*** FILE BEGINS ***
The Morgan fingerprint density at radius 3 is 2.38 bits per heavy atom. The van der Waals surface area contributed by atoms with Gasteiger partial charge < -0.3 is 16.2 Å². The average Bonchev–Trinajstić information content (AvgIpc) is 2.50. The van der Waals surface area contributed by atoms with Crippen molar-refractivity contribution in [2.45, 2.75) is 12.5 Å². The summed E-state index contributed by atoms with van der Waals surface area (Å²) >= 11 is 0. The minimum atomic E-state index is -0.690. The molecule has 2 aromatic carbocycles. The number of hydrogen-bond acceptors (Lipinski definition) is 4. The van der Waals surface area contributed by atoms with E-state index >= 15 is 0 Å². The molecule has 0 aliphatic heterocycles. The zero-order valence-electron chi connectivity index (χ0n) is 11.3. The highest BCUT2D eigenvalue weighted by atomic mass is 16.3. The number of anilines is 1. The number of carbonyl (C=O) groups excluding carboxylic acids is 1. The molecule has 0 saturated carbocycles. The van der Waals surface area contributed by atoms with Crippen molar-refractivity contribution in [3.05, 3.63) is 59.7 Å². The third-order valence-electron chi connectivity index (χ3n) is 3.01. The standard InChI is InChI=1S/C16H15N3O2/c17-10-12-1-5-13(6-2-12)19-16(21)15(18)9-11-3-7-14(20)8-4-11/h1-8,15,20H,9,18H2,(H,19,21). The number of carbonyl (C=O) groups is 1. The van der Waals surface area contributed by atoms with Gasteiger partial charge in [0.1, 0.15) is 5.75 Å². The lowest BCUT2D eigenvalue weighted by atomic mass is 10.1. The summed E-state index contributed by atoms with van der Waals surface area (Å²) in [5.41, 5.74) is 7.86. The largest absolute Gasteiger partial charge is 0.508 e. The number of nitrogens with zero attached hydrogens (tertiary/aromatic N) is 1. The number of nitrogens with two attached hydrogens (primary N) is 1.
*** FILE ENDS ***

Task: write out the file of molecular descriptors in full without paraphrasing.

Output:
The Morgan fingerprint density at radius 3 is 2.38 bits per heavy atom. The van der Waals surface area contributed by atoms with Gasteiger partial charge < -0.3 is 16.2 Å². The average Bonchev–Trinajstić information content (AvgIpc) is 2.50. The van der Waals surface area contributed by atoms with Crippen molar-refractivity contribution in [2.45, 2.75) is 12.5 Å². The summed E-state index contributed by atoms with van der Waals surface area (Å²) >= 11 is 0. The minimum atomic E-state index is -0.690. The molecule has 2 aromatic carbocycles. The number of hydrogen-bond acceptors (Lipinski definition) is 4. The van der Waals surface area contributed by atoms with E-state index >= 15 is 0 Å². The molecule has 0 aliphatic heterocycles. The zero-order valence-electron chi connectivity index (χ0n) is 11.3. The highest BCUT2D eigenvalue weighted by atomic mass is 16.3. The number of anilines is 1. The number of carbonyl (C=O) groups excluding carboxylic acids is 1. The molecule has 0 saturated carbocycles. The van der Waals surface area contributed by atoms with Crippen molar-refractivity contribution in [3.05, 3.63) is 59.7 Å². The third-order valence-electron chi connectivity index (χ3n) is 3.01. The standard InChI is InChI=1S/C16H15N3O2/c17-10-12-1-5-13(6-2-12)19-16(21)15(18)9-11-3-7-14(20)8-4-11/h1-8,15,20H,9,18H2,(H,19,21). The number of carbonyl (C=O) groups is 1. The van der Waals surface area contributed by atoms with Gasteiger partial charge in [0.1, 0.15) is 5.75 Å². The lowest BCUT2D eigenvalue weighted by atomic mass is 10.1. The summed E-state index contributed by atoms with van der Waals surface area (Å²) in [5.41, 5.74) is 7.86. The largest absolute Gasteiger partial charge is 0.508 e. The number of nitrogens with zero attached hydrogens (tertiary/aromatic N) is 1. The number of nitrogens with two attached hydrogens (primary N) is 1.